The adhesion of the block of ten new member states to the European Union is causing a strain on relations between Brussels and Moscow.
The 1994 Agreement of Partnership and Cooperation (APC) between the 15 member states of the EU and the Russian Federation regulates the bilateral relations and Brussels understands that the agreement should automatically be extended to the ten new members which will join the EU on 1st Mar 2004, namely: Poland, Hungary, Czech Republic, Slovakia, Slovenia, Estonia, Latvia, Lithuania, Malta and Cyprus.
However, Moscow is reluctant to agree to this extension automatically, due to the importance of its trading relationship with the eastern European block of nations, a relationship which will suffer to the tune of 150 million Euro per year.
This position by Moscow is likely to lead to a warning from Brussels that unless the APC is extended, sanctions will be imposed by the European Union against the Russian Federation.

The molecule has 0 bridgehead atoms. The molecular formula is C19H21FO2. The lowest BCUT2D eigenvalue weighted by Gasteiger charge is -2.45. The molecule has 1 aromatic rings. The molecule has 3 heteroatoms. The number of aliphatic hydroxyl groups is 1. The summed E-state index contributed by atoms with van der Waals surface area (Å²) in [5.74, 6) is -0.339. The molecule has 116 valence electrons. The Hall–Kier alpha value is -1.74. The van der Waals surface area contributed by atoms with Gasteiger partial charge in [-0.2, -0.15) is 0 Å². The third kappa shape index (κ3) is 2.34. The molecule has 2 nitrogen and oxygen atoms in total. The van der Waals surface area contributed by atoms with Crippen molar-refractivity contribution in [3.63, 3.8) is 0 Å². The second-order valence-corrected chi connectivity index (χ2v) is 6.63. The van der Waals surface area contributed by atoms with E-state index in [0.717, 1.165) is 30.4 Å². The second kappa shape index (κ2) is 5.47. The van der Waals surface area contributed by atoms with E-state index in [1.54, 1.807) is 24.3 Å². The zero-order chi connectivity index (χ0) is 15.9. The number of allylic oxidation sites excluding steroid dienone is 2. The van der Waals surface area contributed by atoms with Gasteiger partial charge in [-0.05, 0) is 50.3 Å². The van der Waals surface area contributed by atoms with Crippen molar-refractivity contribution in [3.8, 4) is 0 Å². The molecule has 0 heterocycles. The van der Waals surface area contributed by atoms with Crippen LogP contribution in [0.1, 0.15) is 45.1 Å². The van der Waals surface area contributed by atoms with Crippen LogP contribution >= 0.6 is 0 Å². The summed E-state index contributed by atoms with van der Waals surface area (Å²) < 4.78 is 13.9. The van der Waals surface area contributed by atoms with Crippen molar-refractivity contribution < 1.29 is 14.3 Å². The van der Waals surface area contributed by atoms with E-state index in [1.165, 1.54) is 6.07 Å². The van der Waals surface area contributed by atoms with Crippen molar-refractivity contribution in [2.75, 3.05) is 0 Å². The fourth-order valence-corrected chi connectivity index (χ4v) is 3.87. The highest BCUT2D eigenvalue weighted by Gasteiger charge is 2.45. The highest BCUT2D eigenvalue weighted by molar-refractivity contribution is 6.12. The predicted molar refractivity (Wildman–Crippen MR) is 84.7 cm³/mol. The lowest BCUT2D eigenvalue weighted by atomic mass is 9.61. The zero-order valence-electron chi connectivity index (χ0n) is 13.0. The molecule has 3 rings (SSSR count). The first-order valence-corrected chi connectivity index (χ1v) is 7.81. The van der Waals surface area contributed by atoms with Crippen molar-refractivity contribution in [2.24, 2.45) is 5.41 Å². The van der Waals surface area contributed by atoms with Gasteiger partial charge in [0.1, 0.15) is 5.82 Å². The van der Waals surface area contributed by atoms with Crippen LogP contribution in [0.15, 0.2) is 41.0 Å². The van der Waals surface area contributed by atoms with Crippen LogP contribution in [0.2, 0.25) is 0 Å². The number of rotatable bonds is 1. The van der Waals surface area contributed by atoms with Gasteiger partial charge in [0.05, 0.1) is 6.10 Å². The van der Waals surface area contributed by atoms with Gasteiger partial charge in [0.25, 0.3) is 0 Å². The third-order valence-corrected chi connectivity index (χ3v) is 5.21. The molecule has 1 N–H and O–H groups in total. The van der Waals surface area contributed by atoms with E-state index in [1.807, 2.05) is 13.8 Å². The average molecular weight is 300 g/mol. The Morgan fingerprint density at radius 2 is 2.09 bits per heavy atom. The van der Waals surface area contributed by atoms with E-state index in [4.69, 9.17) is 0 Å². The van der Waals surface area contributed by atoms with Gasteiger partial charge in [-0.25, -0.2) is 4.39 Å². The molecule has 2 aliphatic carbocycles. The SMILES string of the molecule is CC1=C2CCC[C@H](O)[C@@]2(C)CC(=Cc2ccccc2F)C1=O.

Moscow's position is more conciliatory: Igor Ivanov yesterday called for a strategic alliance with the EU "to overcome the difficulties and differences", in a letter addressed to the foreign press in Moscow. The Russian Foreign Minister called for a serious effort to be made to identify the problematic areas are for long term strategic objectives to be sought by both sides to ease bilateral relations.